- Dig a 10-15cm deep hole and plant the tuber horizontally with the 'eye' or shoot pointing upwards.
- Cover with soil; unless soil is very dry do not water until shoots are approximately 15cm tall.
- Place a sturdy stake next to the tuber to support the plant as it grows.
- Space tubers 40cm apart.
- Protect shoots from slugs and snails
How to Grow Dahlia
Watering before shoots emerge from the soil can cause tubers to rot; do not water until shoots are approximately 15cm tall. Dahlia plants may need watering during the growing season. Water when the soil is dry about 5cm below the surface (test this by scratching away a little soil with your finger). Water deeply in the early morning or late afternoon. Avoid watering the leaves of plants to avoid fungal diseases. Learn more about watering here.
If soil was well prepared no extra fertiliser should be necessary. In poor soil or to give your plants an extra boost, application of a high-potassium fertiliser or one formulated for flowering plants can be beneficial:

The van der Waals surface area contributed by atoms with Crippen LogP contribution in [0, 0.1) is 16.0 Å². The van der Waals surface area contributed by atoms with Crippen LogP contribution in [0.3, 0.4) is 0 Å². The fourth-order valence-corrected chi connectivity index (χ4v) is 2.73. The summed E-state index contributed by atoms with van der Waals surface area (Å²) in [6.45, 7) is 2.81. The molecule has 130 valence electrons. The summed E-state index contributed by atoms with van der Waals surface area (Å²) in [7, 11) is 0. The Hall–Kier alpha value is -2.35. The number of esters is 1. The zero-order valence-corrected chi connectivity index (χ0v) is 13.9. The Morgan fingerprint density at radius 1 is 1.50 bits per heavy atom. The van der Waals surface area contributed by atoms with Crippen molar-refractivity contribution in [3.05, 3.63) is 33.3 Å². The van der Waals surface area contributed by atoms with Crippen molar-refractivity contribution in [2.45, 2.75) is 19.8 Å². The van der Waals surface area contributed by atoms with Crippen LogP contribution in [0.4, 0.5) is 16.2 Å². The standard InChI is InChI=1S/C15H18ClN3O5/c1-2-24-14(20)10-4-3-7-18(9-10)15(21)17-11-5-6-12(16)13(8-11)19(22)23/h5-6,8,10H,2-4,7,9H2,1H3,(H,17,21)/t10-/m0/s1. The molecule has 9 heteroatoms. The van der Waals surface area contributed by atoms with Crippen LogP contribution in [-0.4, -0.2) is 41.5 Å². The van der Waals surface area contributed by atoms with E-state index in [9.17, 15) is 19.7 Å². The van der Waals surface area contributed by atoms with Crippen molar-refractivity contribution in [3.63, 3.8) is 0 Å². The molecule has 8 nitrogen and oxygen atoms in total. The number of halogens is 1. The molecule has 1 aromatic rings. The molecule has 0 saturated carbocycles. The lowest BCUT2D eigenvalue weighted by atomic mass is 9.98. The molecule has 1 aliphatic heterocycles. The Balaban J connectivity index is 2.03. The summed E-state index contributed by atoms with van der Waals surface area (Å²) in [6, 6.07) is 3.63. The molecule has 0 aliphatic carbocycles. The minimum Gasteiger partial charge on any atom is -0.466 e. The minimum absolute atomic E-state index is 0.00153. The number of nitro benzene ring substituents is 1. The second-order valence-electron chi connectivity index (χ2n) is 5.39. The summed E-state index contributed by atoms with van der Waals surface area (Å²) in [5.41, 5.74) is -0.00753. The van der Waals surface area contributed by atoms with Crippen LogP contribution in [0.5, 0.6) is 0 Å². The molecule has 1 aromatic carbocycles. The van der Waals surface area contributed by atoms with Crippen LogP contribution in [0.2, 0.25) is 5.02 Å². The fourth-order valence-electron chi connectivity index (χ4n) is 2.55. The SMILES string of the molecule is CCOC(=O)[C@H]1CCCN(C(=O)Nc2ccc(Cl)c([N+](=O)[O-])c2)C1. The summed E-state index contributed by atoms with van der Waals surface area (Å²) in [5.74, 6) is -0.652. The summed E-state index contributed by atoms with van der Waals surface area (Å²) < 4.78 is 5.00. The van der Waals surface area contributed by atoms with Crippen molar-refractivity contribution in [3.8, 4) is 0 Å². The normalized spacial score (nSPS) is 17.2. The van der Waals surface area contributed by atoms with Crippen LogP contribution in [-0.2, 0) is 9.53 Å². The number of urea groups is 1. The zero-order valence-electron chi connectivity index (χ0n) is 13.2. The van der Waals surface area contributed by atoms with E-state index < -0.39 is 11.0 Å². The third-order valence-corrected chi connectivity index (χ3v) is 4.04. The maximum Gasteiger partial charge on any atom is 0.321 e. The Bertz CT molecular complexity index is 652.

- Apply slow release fertiliser at the recommended rate when transplanting or when seedlings are 5-10cm tall.
- Apply liquid fertiliser at the recommended rate and frequency while plants are fruiting or flowering.
Dahlia plants may need to be supported as they grow. Depending on the expected size and height of the plant, use a stake, bamboo cane, trellis or string lines to support plants. Make sure you have the support in place when you sow seed or transplant seedlings to avoid disturbing the plant's roots later.
Optional: Pinch out the growing tips of dahlia plants to encourage denser growth with stronger stems and more flowers. Using sharp secateurs or snips remove the top set of leaves, cutting just above a set of lower leaves.
Dahlia plants should flower in approximately 90-120 days.
Deadhead dahlia flowers regularly during the growing season. Using sharp secateurs or snips cut fading or dead flowers off just above a set of leaves. Removing old flowers regularly will encourage plants to produce more flowers. Learn more about deadheading flowering plants here.